[Coral-List] Seminal Papers in Coral Reef Research

Douglas Fenner douglasfenner at yahoo.com
Wed Oct 19 01:32:42 EDT 2011

A classic is  Goreau, T.F., Goreau, N.I. and Goreau, T.J.  1979.  Corals and coral reefs.  Scientific American 241: 124-136.  Bit dated perhaps, some parts apply more to the Caribbean than Indo-Pacific, but it is understandable and seems a pretty good teaching tool and overall start on the subject.  The diagram of a polyp has been very widely copied by many.  I don't think I know even today of any other summary of the whole field that is that short and is that good.       Cheers,  Doug

Douglas Fenner
Coral Reef Monitoring Ecologist
Dept Marine & Wildlife Resources
American Samoa

Mailing address:
PO Box 3730
Pago Pago, AS 96799

work phone 684  633 4456

In 2010, a survey of more than 1,000 of the world's most cited and published climate scientists found that 97 percent believe climate change is very likely caused by the burning of fossil fuels.

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From: Magnus  Johnson <m.johnson at hull.ac..uk>
To: Coral-List at coral.aoml.noaa.gov
Sent: Tuesday, October 18, 2011 5:38 AM
Subject: Re: [Coral-List] Seminal Papers in Coral Reef Research

This is an interesting idea.  I've often thought that academics should get some sort of public acknowledgement of papers that are routinely used for teaching purposes - the overall influence of notoriety in the classroom probably far outweighs a few citations in obscure journals.  I'll be really interested to see what other folk think are key papers that are good for teaching - NB - key paper and good for teaching are not necessarily the same thing, they need to be accessible and often some older papers tend to be less of a publishable salami slice and more of a story.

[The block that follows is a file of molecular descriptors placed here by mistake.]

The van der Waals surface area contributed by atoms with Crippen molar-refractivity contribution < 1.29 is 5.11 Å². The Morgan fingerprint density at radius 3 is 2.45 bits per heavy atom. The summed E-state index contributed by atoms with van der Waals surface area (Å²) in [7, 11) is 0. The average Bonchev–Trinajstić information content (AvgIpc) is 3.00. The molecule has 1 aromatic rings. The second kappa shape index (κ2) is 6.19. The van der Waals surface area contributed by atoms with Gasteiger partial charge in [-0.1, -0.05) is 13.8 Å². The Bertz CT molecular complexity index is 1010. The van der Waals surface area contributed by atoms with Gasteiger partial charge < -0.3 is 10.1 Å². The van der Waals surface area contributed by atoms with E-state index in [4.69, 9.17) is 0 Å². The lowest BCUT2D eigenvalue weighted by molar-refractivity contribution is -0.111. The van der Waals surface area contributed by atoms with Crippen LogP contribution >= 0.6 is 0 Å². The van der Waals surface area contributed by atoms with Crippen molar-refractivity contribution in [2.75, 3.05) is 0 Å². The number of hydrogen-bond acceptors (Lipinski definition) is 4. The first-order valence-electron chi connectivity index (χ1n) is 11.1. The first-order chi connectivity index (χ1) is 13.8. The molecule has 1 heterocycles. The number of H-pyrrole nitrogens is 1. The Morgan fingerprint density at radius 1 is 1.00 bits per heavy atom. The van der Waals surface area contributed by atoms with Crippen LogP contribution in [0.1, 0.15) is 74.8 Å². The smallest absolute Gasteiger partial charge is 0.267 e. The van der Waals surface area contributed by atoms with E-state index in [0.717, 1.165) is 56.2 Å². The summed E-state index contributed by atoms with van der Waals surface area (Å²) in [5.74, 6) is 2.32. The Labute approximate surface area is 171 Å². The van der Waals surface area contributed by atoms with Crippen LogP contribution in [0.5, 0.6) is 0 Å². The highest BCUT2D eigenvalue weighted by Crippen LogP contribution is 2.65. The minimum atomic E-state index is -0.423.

Some papers that I use routinely on my tropical marine systems module are:

Bellwood, D. R., T. P. Hughes, et al. (2004). "Confronting the coral reef crisis." Nature 429: 827-833.

Côté, I. M. (2000). "Evolution and ecology of cleaning symbioses in the sea." Oceanography and Marine Biology Annual Review 38: 311-355. (students love cleaner fish and this is 'the' review of their basic ecology)

Ellison et al(1999). Origins of mangrove ecosystems and the mangrove diversity anomaly. Global Ecol. & Biogeog. 95-115. (discusses vicariance v centre of origin, I'm probably way out of date using this but it tells a good story and, if I remember rightly, has an awful correlation based on 4 data points in it)

Lessios, H. A. (1988).. "Mass mortality of Diadema antillarum in the Caribbean: What have we learned?" Annual Review of Ecological Systems 19: 371-393. (I know its old but again it tells a good story)

I also use the books from the OUP on Reefs (Sheppard) and Seagrasses/Mangroves (Hogarth) because they are accessible and reasonably priced.  I'd like to see a better synthesis of coral reef ecology in a single book that brought together stuff from reefs, mangroves, seagrasses, intertidal and human impacts at a level suitable for university students.  Cote & Reynolds book on coral reef conservation is also one of my recommended texts.

Last year I also made my students do the online course from reef resilience http://www.reefresilience.org/ which I think is accessible to all levels - the feedback from students was that it was a useful supplement.

I think also that the discussions over Chagos (recently covered on the website of the Challenger Society (http://www.challenger-society.org.uk/journals/oceanchallengelatest) are really useful in getting students to think about the complexities of coral reef conservation (and broader contemporary issues of human rights v conservation). 

Cheers, Magnus

-----Original Message-----
From: coral-list-bounces at coral.aoml.noaa.gov [mailto:coral-list-bounces at coral.aoml.noaa.gov] On Behalf Of Bruce Neill
Sent: 17 October 2011 19:47
To: Coral-List at coral.aoml.noaa.gov
Subject: [Coral-List] Seminal Papers in Coral Reef Research

We are developing a coral reef research course for high school students and
would like to put together a package of papers that every budding coral reef
researcher should have exposure to.

We would very much like your input.  We will compile and tabulate the
results and post them back to the list.

So, what are the most important papers we can use to inspire, educate and
illuminate the next generation of coral reef researchers?

J. Bruce Neill, Ph.D.
Ocean Advocate and Executive Director
Sanibel Sea School
P.O. Box 1229 - 414 Lagoon Drive - Sanibel, FL 33957
Visit us online! www.sanibelseaschool.org
Read our blog: http://sanibelseaschool.org/blog

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